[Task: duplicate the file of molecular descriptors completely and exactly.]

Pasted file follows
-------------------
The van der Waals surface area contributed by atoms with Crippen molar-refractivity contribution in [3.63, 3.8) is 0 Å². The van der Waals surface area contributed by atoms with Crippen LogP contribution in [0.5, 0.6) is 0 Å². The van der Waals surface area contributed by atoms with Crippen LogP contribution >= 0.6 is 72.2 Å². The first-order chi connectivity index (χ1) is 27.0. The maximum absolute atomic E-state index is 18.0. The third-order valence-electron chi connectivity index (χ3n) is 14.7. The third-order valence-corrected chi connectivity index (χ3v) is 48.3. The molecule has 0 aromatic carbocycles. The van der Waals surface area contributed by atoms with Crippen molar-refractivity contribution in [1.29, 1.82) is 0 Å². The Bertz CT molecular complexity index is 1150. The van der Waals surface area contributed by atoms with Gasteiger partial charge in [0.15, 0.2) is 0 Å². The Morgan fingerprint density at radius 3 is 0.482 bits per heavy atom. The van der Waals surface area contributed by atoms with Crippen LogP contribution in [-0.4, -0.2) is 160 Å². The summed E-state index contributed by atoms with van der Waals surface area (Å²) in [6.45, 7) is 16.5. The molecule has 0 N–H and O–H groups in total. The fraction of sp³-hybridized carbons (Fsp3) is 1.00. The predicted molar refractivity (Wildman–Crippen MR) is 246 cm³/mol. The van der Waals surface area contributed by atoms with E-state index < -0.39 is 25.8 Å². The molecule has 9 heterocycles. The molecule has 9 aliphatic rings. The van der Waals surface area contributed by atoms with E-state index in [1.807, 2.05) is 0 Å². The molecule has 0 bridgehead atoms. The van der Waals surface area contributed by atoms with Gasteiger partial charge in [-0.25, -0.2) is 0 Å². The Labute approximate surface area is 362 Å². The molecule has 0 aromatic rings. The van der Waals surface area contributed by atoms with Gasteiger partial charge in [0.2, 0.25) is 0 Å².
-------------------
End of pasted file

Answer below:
The van der Waals surface area contributed by atoms with Crippen molar-refractivity contribution in [3.63, 3.8) is 0 Å². The van der Waals surface area contributed by atoms with Crippen LogP contribution in [0.5, 0.6) is 0 Å². The van der Waals surface area contributed by atoms with Crippen LogP contribution >= 0.6 is 72.2 Å². The first-order chi connectivity index (χ1) is 27.0. The maximum absolute atomic E-state index is 18.0. The third-order valence-electron chi connectivity index (χ3n) is 14.7. The third-order valence-corrected chi connectivity index (χ3v) is 48.3. The molecule has 0 aromatic carbocycles. The van der Waals surface area contributed by atoms with Crippen molar-refractivity contribution in [1.29, 1.82) is 0 Å². The Bertz CT molecular complexity index is 1150. The van der Waals surface area contributed by atoms with Gasteiger partial charge in [0.15, 0.2) is 0 Å². The Morgan fingerprint density at radius 3 is 0.482 bits per heavy atom. The van der Waals surface area contributed by atoms with Crippen LogP contribution in [-0.4, -0.2) is 160 Å². The summed E-state index contributed by atoms with van der Waals surface area (Å²) in [6.45, 7) is 16.5. The molecule has 0 N–H and O–H groups in total. The fraction of sp³-hybridized carbons (Fsp3) is 1.00. The predicted molar refractivity (Wildman–Crippen MR) is 246 cm³/mol. The van der Waals surface area contributed by atoms with E-state index < -0.39 is 25.8 Å². The molecule has 9 heterocycles. The molecule has 9 aliphatic rings. The van der Waals surface area contributed by atoms with E-state index in [1.807, 2.05) is 0 Å². The molecule has 0 bridgehead atoms. The van der Waals surface area contributed by atoms with Gasteiger partial charge in [-0.25, -0.2) is 0 Å². The Labute approximate surface area is 362 Å². The molecule has 0 aromatic rings. The van der Waals surface area contributed by atoms with Gasteiger partial charge in [0.2, 0.25) is 0 Å².